According to Rose and Stoiber (1969, p. 3120) "Pre-1966 Izalco lavas are vesicular vitrophyric olivine basalts, usually with bytownite phenocrysts and augite. All have a hypocrystalline groundmass up to 90%. Some variations in feldspar and pyroxene content have been noted. The lavas on the north side of the cone contain labradorite phenocrysts, whereas the phenocrysts in the 1783 and 1793 flows are said to be bytownite [Weyl, 1955, p. 17]. Augite is the common pyroxene but hypersthene is reported in the 1793 flow. The olivine content of all lavas is 1-5%. A light colored porphyritic nonvesicular olivine andesite containing andesine and some hypersthene is abundant in blocks in the talus of the north slope.

The October-November 1966 lava is petrographically similar to these older lavas. It is a vesicular porphyritic basalt. Bytownite phenocrysts, average size 1 mm, comprise 30% of the rock, showing albite, carlsbad, and baveno twins and normal zoning. Subhedral olivine phenocrysts conmprise 4% and twinned augite phenocrysts 1%. The rock is 65% hypocrystaline groundmass. Previously published analyses and a new analysius of Novemebr 1966 lava, together with their norms are listed in Table 2.

The basalt of the 1966 flow (Table 2, column 3) is a circumoceanic type according to Chayes [1964, p. 1580] because it contains less than 1.75% TiO2. It falls in the high alumina basalt group of Kuno [1960, pp. 136-137] because of its Al2O3, SiO2, and Na2O + K2O content. It is like that of most other Central American basalts. Analyses compiled by Meyer-Abich and McBirney [Mooser et al., 1958], and those is a more recent compilation of nicaraguan volcanic rocks [McBirney and Williams, 1965] indicate that almost all recent Central American basalts have the chemical characteristic of Cenozoic basalts of circumoceanic areas and of the high alumina group.

Cox-Bell-Pank (1979) diagram, which describes the rock types for several Izalco lava samples.

Pontier (1979) writes that the lavas of Izalco are either "quartz or olivine normative, and none are nephline normative" and that "they are similar in chemistry to other El Salvador Cenozoic volcanic rocks."

The petrography is also discussed by Pontier (1979). "Petrography of the samples from Izalco and Santa Ana was observed in thin section. The modal analyses of 1000 counts for each thin section for Izalco are given in Table 2 in the text. A description of the particular phenocryst minerals follows for each volcano.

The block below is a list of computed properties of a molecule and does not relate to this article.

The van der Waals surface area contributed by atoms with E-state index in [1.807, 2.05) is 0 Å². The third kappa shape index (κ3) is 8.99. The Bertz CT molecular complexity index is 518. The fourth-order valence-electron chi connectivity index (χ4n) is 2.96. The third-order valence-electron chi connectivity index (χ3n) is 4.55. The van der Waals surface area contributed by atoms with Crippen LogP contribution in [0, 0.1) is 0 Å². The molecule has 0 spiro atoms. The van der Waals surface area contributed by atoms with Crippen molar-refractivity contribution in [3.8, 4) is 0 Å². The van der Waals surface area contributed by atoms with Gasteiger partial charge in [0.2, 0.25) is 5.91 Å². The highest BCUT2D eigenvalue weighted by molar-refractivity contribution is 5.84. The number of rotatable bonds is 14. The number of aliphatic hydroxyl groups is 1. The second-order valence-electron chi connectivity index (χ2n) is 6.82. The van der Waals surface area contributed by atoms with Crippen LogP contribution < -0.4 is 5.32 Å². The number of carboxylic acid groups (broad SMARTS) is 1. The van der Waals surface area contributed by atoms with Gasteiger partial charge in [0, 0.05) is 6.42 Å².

In Izalco optically determined anorthite content in plagioclase ranges from 55 to 75 percent. The crystals are from 1 to 3 mm long, with prominent zoning. Some of the zones are outlined by dusty inclusions of opaque minerals and other clear, low-birefringence inclusions which may be apatite. The plagioclase phenocrysts are usually euhedral a;nd always polysynthetically twinned.

Pyroxenes include augite and hypersthene. They are difficult to distinguish in plane-polarized light because both are faintly colored. The augite is pale green and the hypersthene is faintly pleochroic. Hypersthene is only observed in samples bearing more than 55 wt. % silica, namely samples IZ-100, 102, 107, 121, and 122. Exsolution lamellae are common in augite and inclusions of opaque oxide, olivine, and apatite are also found. The size ranges from .5 to 3mm, and the shape is anhedral to euhedral.

Olivine is present in all samples, ranging in size from groundmass (.1 mm) to 1 mm, but most crystals are about .5mm. Olivine is always rimmed by pyroxene or opaque oxide and in a few samples is altered to iddingsite. Opaque inclusions sometimes occur. Only one case of zoning was observed in IZ-103.

An opaque mineral, probably Ti-rich magnetite, is present in all samples. It is groundmass size to .5mm maximum size. The magnetite in IZ-102 contains irregular, isotropic, inclusions which may be glass. It is the least abundant phenocryst. Izalco samples are almost all seriate porphyritic with crystalline groundmass, so that they are essentially holocrystalline."

Below is the modal analysis of Izalco thin sections as reported by Nancy Pontier in 1979.

Below is a table of the analysis of Izalco Rocks as reported by Rose and Stoiber in 1969.